Finish clock in site. Up a short little hill and the 30 km journey was complete!

Avg heart rate for this segment – 163 bpm

Official finish time – 3:40:45

Tim knocked out a solid 3:01:22! Way to go bro!

A big thanks to Joe and all the volunteers!

Running hangover

I was looking forward to grabbing a burger and chatting with those I was unable to prior to the race start, but before that I gulped down two bottles of ice-cold gatorate/power-aid/lemon-aid (not sure which) that was sitting in a plastic pitcher at the finish. Tasted amazing but that was where the fun ended!

Talking to people didn’t happen.

Stomach still didn’t feel right. Couldn’t eat any food. Stomach still turned off.

Found an edge of the parking area/field that didn’t have people or vehicles around and emptied a couple gallons of fluid out of my belly. Unfortunately the place I chose was right next to the road out of the parking area. To those that saw a man hunched over pretending to look at some fallen trees as you left the park, that was me.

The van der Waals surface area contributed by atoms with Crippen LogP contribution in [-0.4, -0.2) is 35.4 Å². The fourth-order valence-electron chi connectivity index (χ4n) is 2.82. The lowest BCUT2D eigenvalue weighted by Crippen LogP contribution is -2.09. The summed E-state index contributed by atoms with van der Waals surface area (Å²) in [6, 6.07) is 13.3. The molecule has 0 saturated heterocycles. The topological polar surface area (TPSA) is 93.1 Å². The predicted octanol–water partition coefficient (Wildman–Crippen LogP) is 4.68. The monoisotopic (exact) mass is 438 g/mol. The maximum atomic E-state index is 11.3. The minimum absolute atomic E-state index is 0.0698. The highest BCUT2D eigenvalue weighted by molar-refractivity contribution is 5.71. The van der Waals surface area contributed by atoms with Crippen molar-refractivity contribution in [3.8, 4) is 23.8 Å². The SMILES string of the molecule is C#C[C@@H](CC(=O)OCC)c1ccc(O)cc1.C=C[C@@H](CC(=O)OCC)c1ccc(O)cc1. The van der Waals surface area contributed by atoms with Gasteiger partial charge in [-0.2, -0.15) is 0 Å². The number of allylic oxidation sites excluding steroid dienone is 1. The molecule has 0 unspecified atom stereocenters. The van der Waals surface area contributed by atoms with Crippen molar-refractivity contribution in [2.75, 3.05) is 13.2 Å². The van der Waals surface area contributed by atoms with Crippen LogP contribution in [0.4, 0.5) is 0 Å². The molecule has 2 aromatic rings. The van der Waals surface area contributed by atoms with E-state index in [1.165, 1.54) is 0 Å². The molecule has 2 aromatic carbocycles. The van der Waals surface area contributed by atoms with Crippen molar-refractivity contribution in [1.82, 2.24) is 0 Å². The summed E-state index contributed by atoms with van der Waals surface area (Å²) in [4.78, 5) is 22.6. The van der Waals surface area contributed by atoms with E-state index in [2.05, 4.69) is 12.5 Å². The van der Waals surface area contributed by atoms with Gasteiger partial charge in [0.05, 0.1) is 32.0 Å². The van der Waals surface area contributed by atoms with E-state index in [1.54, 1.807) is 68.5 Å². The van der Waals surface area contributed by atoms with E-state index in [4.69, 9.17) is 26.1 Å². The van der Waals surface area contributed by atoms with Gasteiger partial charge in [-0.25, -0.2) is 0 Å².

Felt much better after that but my head felt like I had been partying instead of running the last four hours. Fortunately Tim felt good and was willing to drive as I tried to regroup. Some ice, a little bit of coconut water, an ice cream sandwich, and 1-2 hours had me feeling mostly normal again.

We road tripped it all the way back to Dallas.

Rolled into bed at 5:00 am.

What a trip!

Post Race Reflections:

  • Course – Fun! Technical moments (small and moderate sized loose and fixed rock) but mostly all runnable. The best way to train for this course would be on trail with constant short grade changes.
  • Gear – The INOV-8 X-talon 212s were always smilin’ on this terrain. Using two handhelds worked great. Wish I would have carried a couple 100 calories of HEED with me for bottle refill.